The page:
I do have appreciation for any friend willing to speak Spanish with me--I imagine it takes a lot of patience and commitment to befriend someone who butchers your first language. When I talk in Spanish I alternate between painfully long pauses while I'm thinking of what to say, choppy passages with embarrassingly poor grammar, and ludicrous phrases where I confuse "mint" with "mind" or "soup" with "soap." It takes real loving-kindness for someone to bear with me.
But even so, with many of my friends who speak Spanish one of two things happens.
1) They correct my Spanish too abruptly or too often, and I feel stupid or like they're not really listening to what I'm saying because they're listening for mistakes (not too many fall into this group), OR, and this happens far more often,
2) They are too kind to correct me.
With the first type of people it is difficult to try to speak Spanish. I find myself unable to even speak up to my current ability level and either switch to English or start to fail wildly and sort of panic (this is not a pretty sight). With the second, I just keep making the same mistakes over and over.
But again, back to this certain type of friend I was describing. I have two in particular that come to mind, Diana and Ruth, who are so very good at coaching me without being at all condescending or seeming to be distracted from what we are talking about. The first way they help me is by being genuinely interested in getting to know me and in hearing my thoughts and ideas. Trying to communicate beyond shallow subjects requires a grasp of the language which is much more complex and nuanced--and for me to be able to communicate in this way I need some help here and there and someone who is interested enough in my ideas to be willing to wait while I sort through my words to try to express them.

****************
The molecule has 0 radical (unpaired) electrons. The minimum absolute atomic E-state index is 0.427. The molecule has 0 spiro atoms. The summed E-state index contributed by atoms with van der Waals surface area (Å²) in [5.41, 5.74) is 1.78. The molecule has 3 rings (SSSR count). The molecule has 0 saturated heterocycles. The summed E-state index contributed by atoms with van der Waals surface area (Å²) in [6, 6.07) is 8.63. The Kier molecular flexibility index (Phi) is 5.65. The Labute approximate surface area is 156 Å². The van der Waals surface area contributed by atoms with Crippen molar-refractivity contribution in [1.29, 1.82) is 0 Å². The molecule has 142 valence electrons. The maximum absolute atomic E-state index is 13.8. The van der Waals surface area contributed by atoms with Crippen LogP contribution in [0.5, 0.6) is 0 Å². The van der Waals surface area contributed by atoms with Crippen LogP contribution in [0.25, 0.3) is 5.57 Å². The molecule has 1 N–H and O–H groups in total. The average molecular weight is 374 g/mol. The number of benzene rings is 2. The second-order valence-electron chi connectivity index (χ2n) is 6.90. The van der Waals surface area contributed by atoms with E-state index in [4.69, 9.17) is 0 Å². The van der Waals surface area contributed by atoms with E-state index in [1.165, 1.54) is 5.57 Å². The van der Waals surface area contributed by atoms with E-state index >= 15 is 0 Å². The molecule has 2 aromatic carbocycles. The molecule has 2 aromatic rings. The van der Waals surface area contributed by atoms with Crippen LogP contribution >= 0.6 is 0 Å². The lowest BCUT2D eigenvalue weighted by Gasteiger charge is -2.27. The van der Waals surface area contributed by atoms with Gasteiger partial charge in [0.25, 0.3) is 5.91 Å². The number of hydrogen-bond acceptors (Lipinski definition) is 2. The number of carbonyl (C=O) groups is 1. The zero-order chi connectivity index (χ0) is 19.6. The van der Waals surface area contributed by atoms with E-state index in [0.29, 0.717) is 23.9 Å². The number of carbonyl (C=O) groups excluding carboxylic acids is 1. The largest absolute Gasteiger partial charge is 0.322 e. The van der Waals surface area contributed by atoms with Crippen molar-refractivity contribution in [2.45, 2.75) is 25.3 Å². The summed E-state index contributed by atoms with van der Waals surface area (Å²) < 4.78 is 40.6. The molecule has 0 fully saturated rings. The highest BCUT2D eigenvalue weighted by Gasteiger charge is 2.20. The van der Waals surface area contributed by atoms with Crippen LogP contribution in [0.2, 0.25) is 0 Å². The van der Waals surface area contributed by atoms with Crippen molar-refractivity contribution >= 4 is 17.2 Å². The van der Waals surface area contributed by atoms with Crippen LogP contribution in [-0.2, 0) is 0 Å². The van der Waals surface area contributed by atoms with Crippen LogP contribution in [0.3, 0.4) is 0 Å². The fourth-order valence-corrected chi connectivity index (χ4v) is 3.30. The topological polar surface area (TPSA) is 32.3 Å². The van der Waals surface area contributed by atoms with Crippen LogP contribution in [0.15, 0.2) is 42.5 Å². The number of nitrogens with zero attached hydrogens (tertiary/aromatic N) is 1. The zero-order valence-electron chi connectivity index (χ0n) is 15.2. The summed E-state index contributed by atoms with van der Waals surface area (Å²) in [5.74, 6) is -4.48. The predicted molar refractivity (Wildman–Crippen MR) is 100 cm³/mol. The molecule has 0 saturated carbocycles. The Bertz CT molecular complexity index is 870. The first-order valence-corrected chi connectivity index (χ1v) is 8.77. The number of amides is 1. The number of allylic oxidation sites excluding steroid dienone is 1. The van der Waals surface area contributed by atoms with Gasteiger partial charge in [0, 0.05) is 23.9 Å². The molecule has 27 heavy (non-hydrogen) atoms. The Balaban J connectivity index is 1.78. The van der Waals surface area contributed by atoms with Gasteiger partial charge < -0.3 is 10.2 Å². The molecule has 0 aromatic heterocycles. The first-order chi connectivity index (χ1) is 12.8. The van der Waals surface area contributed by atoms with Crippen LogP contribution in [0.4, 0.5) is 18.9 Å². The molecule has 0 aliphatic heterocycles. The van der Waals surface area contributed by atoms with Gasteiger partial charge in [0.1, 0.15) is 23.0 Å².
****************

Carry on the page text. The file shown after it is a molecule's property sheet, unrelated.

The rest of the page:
The second way they help me is through a very sweet and subtle system of correction. This is a delicate art, and I have come to appreciate those few friends who are able to do it well. Ruth and Diana, as I have mentioned, excel at it. What they do is to basically use active listening with a twist. They repeat key words or phrases I have just used in a voice with appropriate emotion (maybe empathy, humor, or exclamation), but they change the words slightly to those I should have used.
So in English it would look like this:
Me: I was so disappointing this morning when that happen!
Diana: You were disappointed when that happened? Why?
Me: Because I think Owen was to be there and he isn't. And I thought! No! I can't handle it!
Diana: You thought Owen would be there and he wasn't! Was he still at home? Did you have all three kids with you?
Me: Yes, and . . . (you get the idea, this conversation isn't really going anywhere)
It may not seem so impressive, but it really is a most patient and effective teaching technique. It is through hanging out with friends like this that I have improved as much as I have over the last year (y pico--and a little), and it is through continuing to hang out with them that I hope to become fluent in the language. Fluency turns out to be a much higher goal than I realized. Here's hoping these friends want to keep hanging out with me! :)